Tuesday, June 16, 2015

Make-Your-Own-Jello-Cups

As a single mom, I'm always happy when I can save a few pennies and keep the kids fed. Weird, I know, but that seems to be an ideal combination in our world. I've learned that there are several factors that make this easier, at least in our home. Variety, portion size, availability, and convenience all have to pull together if I want meals and snack-times to go smoothly.

My kids love jello. They like jello jiggers, but what they seem to enjoy even more is old-school, traditional jello in a cup or bowl. Eating jello with a spoon works for them, but when I'm not looking, they often grab a straw and slurping noises fill the air. I let them think I don't notice, but it always makes me smile a little. Yes, I teach my children good manners; that being said, who doesn't love the soul-satisfying sound of a good, solid slurp? (One of my favorite things about school lunch when I was a kid was slurping jello with a straw. Don't tell my mom, but we'd even have contests to see who could make the longest jello worms.)

Now-a-days, jello comes pre-made and prepackaged. Those crazy little (and might I add pricey) cups of gelatinous ooze that will stay shelf or fridge stable for some time thanks to the addition of extra preservatives? Well, as cute as anything brightly colored and packaged in a small cup is, there's a much less expensive and slightly healthier option. (I'm not saying jello is a healthy snack. I'm just saying it's better than some of the alternatives.) It's even nearly as convenient as the pre-made stuff, more if you factor in avoiding a trip to the grocery store.

I may have forgotten to take a picture before I dug into the jello ... Sorry you missed it.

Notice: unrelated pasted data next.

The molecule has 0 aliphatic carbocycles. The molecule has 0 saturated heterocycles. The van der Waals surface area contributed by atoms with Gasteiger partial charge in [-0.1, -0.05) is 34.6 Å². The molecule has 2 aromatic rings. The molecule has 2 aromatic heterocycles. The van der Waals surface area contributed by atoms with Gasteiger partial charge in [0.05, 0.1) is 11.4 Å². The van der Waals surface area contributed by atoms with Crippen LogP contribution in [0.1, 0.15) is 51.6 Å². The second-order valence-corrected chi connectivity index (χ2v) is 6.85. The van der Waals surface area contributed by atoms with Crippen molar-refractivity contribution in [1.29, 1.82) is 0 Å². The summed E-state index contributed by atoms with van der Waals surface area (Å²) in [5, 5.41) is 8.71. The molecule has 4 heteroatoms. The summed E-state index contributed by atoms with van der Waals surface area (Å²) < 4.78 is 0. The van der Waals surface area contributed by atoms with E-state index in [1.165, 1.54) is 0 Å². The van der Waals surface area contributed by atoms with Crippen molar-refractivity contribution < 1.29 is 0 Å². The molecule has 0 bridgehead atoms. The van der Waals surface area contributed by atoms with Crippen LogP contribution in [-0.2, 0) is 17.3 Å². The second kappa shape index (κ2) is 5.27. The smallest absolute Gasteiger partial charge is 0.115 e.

I usually mix up two large packages of jello. (Any flavor will do, and we often use the store brand.) Just follow the regular set instructions. It fills a large mixing bowl, so it does take a few hours in the fridge to set up. On the plus side, that's the most time-consuming part of the process. 
 

Fill each container (here's where those magical, half-cup containers come into play) and pop the lids on. In a few minutes, you have several beautiful containers of sweet, slurpy goodness ready to fill your fridge.

See what I mean? So pretty ...

and so tidy.

For me, the trick to making this effective was to figure out how to organize them so the kids could easily find what they wanted and getting the kids in the habit of looking for something specific. Once we found which shelf worked best (read: which shelf was both easily visible and contained enough that they can't easily restack or destroy the sense of order) it was a cinch!

I love these containers -- a little obsessively. Salsa, wheat berries, pickles, olives, beets, bean salad, jello, pudding, applesauce, cheese cubes, nuts, etc. The possibilities really are more endless than the number of containers I own.
Snack-size cups of jello add variety (think a whole palate full of flavors) to our snack times and work well during the school year in lunches or in the summer as a light dessert. Sometimes, we'll even top it with low-fat Cool Whip for a special treat. I like that they're very cost effective (two large boxes of jello are less than $2 total) and that the portions are reasonable enough that I don't feel too guilty when this is what I choose to snack on. The kids like having something sweet available. When the containers are empty, they're simple enough to wash by hand or toss in the top rack of the dishwasher. I like that I get to reuse those instead of tossing them like the prepackaged jello. In our world, it's a win-win.
 

 

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